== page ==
Venezuelan fishery collapse linked to climate change
By Steven Powell, email@example.com, 803-777-1923
Even small increases in temperature from global warming are causing climatology shifts harmful to ocean life, a new study in the Proceedings of the National Academies of Science shows. Modest changes in temperature have significantly altered trade wind intensity in the southern Caribbean, undercutting the supply of key phytoplankton food sources and causing the collapse of some fisheries there.
“Global warming isn’t occurring uniformly over the earth’s surface – it’s been much greater at the high latitudes in the Northern Hemisphere than it has been for the low latitudes,” said co-author Robert Thunell, a University of South Carolina researcher. “Because of that, some people have said, ‘Well, we’re probably not going to see much biotic change at low latitudes,’ but we show nicely in this paper that even when the climatological changes are relatively modest, they can have a big impact on the marine ecosystem.”
The paper is the product of nearly 15 years of observations in a highly collaborative NSF-funded effort between researchers at USC, Stony Brook University, the University of South Florida and several Venezuelan institutions. Since late 1995, monthly observations of a range of variables, from nutrient and chlorophyll concentrations to meteorological readings, have been collected at a single location off the coast of Venezuela to establish a long-range record.
The sea surface temperature was found to have increased somewhat, about 1 degree Celsius, over the decade-and-a-half. But the effect on the sea life was much more pronounced: beginning in 2006, the population of microscopic diatoms, dinoflagellates and coccolithophorids plummeted, along with the local harvest of sardines.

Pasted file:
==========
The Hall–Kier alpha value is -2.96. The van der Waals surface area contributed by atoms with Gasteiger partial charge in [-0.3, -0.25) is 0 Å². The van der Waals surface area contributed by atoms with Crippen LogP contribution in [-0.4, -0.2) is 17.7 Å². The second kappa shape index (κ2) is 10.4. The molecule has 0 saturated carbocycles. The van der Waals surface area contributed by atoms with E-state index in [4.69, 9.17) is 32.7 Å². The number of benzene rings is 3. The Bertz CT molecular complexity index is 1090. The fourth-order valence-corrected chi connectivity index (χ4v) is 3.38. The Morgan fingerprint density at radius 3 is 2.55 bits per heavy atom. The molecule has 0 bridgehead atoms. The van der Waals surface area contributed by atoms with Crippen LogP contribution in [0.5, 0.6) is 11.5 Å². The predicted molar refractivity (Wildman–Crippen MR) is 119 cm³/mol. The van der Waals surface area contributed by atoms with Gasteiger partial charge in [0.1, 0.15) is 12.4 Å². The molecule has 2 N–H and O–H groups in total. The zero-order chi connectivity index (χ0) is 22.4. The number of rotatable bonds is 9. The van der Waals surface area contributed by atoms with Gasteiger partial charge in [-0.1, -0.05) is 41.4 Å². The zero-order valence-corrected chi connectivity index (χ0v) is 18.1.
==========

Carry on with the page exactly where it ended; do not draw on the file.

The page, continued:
The team thinks the drastic change in ecology results from climatology shifts that go beyond a small temperature increase.
“The intertropical convergence zone is where the northeast and southeast trade winds converge,” said Thunell, of the Department of Earth and Ocean Sciences in USC’s College of Arts and Sciences. “It’s basically the thermal equator, and it doesn’t sit right on the geographic equator because it’s a little bit warmer in the north. That’s because there’s more land mass in the northern hemisphere.
“And because of that extra land mass, the northern hemisphere is actually heating more than the southern hemisphere through global warming. We’ve proposed that this thermal equator, over the last 15 years, has moved a little bit farther northward. So the strength of the trade winds now over our region of study has decreased.”
That diminished wind is cutting the food supply for some fish, the team concludes. The upwelling of ocean water, which is a source of nutrients for phytoplankton, depends on the mixing that winds provide. Less wind thus means less mixing, fewer nutrients for phytoplankton, and fewer phytoplankton to sustain the fish population.
“That’s a big deal. The plankton near the surface of the ocean are the base of the food chain,” Thunell said. “This climatological change is driving a change in the food web structure, which we’re now seeing affect the fisheries.”
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